10. brotherd's Avatar
    Looking at the pics again,you could put down a flat liner,no sides,seal the edges where required,install sump,etc. on top of liner,and call it a day.skip painting the concrete unless you will see it ie in the rest of the room.
  11. melev's Avatar
    I'd like to cut a liner to fit the base, apply the sealer around three sides, and get things installed. Then the fishroom floor can be painted in the (near) future when I can vent the room well.
  12. larry.beck's Avatar
    Thanks for those additional pictures Marc! I'm going to have a drain in my in-wall plumbing as well, and was thinking of using the same type of in-wall box that you use for a washing machine to provide hot and cold water taps as well as the drain. Anybody see any issues with that approach?
  13. melev's Avatar
    No, none at all. Go for it.
  14. melev's Avatar
    Hang on. I'm thinking about the wall drain you mentioned, and need to point out that sink plumbing is different from how a washing machine drains. A washing machine pumps out the dirty water at a specific rate (no idea how many GPH that is), where a sink conceivably could drain faster with a faucet open full strength. I don't know if the drain in the wall box will keep up. You better check with a plumber on that one, just to be sure. Somewhere, that drain line is going to need a vent pipe so water can exit without gulping, burping, or surging.
  15. Tbeau's Avatar
    why put the pond liner, I would finish the excellent job you are doing and use black top sealer on the entire floor. It will water proof and protect the cement from any salt, cement tends to break up with salt. then all you have to worry about is water getting into you living room, but I believe you already stated you made a dam. This will also give your floor a nice solid look and it if you get the airport grade, with grit you won't slip when floor is wet. Keep up the great work, I love reading these posts.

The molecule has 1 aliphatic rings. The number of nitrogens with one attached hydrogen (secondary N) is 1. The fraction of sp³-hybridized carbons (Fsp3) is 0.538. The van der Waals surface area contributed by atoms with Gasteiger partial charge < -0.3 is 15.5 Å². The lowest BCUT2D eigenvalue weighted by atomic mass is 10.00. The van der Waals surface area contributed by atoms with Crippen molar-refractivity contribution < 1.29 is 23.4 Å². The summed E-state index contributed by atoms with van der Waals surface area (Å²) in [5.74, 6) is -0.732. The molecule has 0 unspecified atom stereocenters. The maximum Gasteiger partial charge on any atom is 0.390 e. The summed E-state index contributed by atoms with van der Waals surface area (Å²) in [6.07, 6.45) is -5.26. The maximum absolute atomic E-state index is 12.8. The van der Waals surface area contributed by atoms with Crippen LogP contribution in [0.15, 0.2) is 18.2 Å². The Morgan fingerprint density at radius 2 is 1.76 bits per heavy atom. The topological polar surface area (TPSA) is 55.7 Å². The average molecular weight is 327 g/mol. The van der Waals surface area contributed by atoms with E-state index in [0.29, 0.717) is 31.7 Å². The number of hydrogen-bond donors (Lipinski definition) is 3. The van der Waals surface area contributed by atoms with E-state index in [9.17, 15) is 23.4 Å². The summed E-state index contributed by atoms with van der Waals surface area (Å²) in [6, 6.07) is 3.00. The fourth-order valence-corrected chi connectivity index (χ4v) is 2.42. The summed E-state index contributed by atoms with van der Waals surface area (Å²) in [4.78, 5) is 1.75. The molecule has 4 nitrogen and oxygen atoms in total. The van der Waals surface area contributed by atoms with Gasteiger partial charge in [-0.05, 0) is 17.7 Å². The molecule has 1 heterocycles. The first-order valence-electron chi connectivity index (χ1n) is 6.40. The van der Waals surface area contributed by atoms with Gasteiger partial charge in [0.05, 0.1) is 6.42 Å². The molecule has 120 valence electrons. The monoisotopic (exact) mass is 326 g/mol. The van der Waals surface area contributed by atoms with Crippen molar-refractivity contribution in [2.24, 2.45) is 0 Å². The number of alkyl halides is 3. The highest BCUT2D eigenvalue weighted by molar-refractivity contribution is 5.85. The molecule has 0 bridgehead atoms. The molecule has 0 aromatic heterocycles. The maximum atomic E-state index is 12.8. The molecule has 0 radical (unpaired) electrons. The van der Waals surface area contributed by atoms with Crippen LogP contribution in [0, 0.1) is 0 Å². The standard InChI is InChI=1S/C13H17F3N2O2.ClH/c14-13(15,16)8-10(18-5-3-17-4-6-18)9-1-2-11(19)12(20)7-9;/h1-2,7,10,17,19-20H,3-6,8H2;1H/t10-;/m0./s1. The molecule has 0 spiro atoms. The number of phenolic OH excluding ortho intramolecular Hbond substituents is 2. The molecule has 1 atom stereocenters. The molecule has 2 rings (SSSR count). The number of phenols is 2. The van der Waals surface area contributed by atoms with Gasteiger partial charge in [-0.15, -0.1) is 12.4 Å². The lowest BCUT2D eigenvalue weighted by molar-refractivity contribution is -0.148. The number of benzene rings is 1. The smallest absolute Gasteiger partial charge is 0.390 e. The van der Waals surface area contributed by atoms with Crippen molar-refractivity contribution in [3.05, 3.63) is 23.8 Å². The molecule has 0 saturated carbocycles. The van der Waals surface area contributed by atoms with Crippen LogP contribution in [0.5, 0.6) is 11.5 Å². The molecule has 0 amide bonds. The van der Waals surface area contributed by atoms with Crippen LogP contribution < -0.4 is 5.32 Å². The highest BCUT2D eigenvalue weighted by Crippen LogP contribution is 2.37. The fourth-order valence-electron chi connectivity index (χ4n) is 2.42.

16. Tbeau's Avatar
    ohh, i was just thinking of your last post, other than pond liner, you can also get lamanent floor sound and moisure barrier for under your sump. one it is made fore moisture and 2, it will keep your sump from making direct contact with the floor, and dampen any noise if any. The plus side it comes in a nice roll so is easy to work with.
  17. melev's Avatar
    I've not tried to find any floor covering products yet, so if you have suggestions please post a link so I can see what you are talking about.

    Under the sump I always put a sheet of 3/4" foam. That's good insulation against temperature drop.
  18. adam's Avatar
    I'm a electrician by trade but i see allot of concrete work. Before you add a layer on top you want to rough up the existing. On larger slabs you drill and epoxy rebar. I worried your slab might flake away in time. Just my 2 cents.
  19. melev's Avatar
    Adam, you didn't read my previous entries. The concrete slab was poured over rebar two months ago. What I'm doing now is simply filling in the spot where the sump will be, and making the walking area smoother for myself and to direct water. Here's that blog entry:
  20. larry.beck's Avatar
    Quote Originally Posted by melev
    Hang on. I'm thinking about the wall drain you mentioned, and need to point out that sink plumbing is different from how a washing machine drains. A washing machine pumps out the dirty water at a specific rate (no idea how many GPH that is), where a sink conceivably could drain faster with a faucet open full strength. I don't know if the drain in the wall box will keep up. You better check with a plumber on that one, just to be sure. Somewhere, that drain line is going to need a vent pipe so water can exit without gulping, burping, or surging.
    Good info. It's new construction, and I've got a plumber doing the work. It will be a 2" drain line coming into the box, so that should suffice. I'll be sure we get a vent on there. We'll also have a trap, but we're considering violating a building code and actually putting the trap down in the crawl space so that the drain can be just above the trim height on the wall.